The diamond industry has a sort of 'Holy Grail' when it comes to consumer confidence and putting to rest an issue that critics rely on to deride the trade as unethical and still awash with 'conflict diamonds': guaranteed provenance. Acoording to an interview last week, Andrey Polyakov, president of the World Diamond Council (WDC) and a vice-president of Russian diamond giant ALROSA, believes one key to obtaining that grail is close at hand in the form of a physical 'fingerprint' that would enable diamonds to be tracked to their origin. Polyakov points out that work is progressing rapidly on technology-based solutions that will track diamonds from mine to polished stone. "What I have learnt in talking to scientists is that we are very close to the technology which could determine where the diamonds come from … it is like the fingerprint for stones," he said. "Based on spectroscopy ... You could guarantee the supply chain of rough diamonds based on technology, not administration."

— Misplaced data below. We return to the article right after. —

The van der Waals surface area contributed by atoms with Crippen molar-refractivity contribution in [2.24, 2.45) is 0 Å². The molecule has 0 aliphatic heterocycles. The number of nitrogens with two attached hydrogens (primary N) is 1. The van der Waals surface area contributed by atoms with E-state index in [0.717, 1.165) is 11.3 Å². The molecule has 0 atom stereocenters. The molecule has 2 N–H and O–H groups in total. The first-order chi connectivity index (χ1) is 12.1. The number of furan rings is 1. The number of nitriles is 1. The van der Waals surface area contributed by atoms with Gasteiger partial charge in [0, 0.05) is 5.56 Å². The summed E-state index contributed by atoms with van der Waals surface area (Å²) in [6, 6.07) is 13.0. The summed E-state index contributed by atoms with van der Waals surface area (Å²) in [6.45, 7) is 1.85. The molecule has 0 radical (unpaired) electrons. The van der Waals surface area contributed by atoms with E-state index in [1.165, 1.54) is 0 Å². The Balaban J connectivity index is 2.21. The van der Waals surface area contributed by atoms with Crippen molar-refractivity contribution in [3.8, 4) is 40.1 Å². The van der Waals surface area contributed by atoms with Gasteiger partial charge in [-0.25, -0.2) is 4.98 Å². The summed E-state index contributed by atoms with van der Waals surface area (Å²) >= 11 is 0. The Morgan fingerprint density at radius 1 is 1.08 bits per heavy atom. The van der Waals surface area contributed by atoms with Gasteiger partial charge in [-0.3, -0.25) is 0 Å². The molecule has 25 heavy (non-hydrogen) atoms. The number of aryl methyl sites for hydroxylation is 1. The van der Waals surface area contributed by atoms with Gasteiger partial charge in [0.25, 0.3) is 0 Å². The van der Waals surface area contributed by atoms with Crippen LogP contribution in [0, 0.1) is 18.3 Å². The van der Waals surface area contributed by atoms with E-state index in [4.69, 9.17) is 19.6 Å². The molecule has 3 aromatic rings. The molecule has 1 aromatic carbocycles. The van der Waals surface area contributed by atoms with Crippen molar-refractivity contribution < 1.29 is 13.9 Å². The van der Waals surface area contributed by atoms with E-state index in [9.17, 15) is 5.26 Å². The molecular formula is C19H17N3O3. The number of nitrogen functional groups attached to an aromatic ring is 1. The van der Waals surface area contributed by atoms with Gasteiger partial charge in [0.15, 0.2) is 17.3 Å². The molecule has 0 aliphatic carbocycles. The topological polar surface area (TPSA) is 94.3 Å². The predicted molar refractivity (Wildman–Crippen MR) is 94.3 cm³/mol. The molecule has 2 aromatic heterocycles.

A scientific solution to identifying and eradicating any remaining 'blood diamonds' from the global supply chain could exist within a matter of years, writes Tess Ingram for Financial Review. WDC president Polyakov said the shift could help encourage countries to better regulate artisanal miners that would otherwise risk being "simply excluded from the pipeline." This would not only help to legitimize artisanal miners, a critical and important part of the economy for some producing countries, but will also benefit the reputation of diamonds in general, creating a win-win situation for the neediest of producers and for consumers.
It is a difficult task, but has been achieved in other industires (like coffee, for instance), and several possibilities - just one of which is a technology-based tracking system - are now on the horizon. Together they could help eliminate many of the issues the industry is currently grappling with. The Kimberley Process had long been criticised for having too narrow a definition of conflict diamonds and not disqualifying diamonds due to other human rights abuses. Mr. Polyakov said the group was working to provide guarantees on not just rough diamonds but diamonds all the way through the supply chain and could eventually broaden its scope. A major new initiative along these lines will be introduced at JCK Las Vegas in June.